Legalities associated with real-estate deals can be cumbersome -- and if the buyer depends on a lender, a third angle to the deal adds to the chaos. A relevant concept when buying or selling a house in Texas is the Third Party Financing Condition Addendum.
Old Versus New
Prior to 2004, the Third Party Financing Addendum, in case of financing disapproval, posed no obligations on the buyer. The contract was simply terminated if the lender wouldn’t agree to a deal. The revised Third Party Financing Condition Addendum requires the buyer to give prior notice within a certain period to a seller, informing about his inability to obtain financing. Inability to do so would be breach of contract.
Exception to the Addendum
The Texas Association of Realtors’ One to Four Family Residential Contract protects the buyer differently from the Third Part Addendum. In this case, protection extends if the lender rejects a loan application due to property condition-related underwriting requirements. However, if the loan was rejected because of a buyer’s finances falling short of underwriting requirements, there is no protection.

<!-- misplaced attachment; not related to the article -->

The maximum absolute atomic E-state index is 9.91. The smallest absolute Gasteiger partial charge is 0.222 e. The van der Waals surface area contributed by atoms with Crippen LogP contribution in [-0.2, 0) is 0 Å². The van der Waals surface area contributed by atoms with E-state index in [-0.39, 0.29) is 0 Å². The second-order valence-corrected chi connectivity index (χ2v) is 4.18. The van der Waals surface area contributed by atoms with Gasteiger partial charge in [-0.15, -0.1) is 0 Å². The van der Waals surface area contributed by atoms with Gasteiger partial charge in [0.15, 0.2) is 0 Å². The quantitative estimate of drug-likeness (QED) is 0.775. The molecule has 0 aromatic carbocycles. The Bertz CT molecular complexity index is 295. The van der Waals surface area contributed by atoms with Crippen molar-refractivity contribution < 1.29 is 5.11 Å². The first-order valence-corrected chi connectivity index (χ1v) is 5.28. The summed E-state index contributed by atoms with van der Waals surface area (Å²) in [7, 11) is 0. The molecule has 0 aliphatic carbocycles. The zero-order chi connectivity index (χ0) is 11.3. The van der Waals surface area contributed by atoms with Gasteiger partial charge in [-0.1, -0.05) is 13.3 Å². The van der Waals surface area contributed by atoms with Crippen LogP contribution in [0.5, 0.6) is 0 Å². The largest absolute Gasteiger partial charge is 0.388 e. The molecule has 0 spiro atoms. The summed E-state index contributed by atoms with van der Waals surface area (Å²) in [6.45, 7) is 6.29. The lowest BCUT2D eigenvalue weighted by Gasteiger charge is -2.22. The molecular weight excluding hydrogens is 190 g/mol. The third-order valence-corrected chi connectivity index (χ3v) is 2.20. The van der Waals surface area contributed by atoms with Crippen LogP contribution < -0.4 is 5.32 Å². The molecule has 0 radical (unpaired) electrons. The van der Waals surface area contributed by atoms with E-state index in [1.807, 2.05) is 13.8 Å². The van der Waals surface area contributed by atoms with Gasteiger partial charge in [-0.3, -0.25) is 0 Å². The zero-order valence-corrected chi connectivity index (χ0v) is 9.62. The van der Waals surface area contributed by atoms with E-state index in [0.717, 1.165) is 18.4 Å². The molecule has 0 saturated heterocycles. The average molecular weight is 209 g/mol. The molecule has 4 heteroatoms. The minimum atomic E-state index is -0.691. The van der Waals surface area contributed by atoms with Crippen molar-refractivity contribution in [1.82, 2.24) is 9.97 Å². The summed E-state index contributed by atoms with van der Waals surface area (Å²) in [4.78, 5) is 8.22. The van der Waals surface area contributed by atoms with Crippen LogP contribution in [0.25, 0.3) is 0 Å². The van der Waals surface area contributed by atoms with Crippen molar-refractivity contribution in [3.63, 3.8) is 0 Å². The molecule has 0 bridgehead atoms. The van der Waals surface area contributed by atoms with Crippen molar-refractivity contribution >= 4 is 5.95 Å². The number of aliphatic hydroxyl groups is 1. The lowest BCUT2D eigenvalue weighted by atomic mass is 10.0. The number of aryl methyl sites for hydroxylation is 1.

An important clause in the Third Party Addendum involves the period within which a buyer must send notice to the seller about inability to finance the home. The longer a buyer delays notice, the more time he has to get a loan approved. However, the earlier the seller receives notice of inability to finance, the sooner he can consider another buyer’s financially backed offer. In this way, both parties stand at a conflict.
Cooperation and mutual agreement on the term decision would increase the chances of a successful deal between a particular buyer and seller. Argument, on the other hand, would force the seller to seek more buyers and compel the buyer to search for a different property.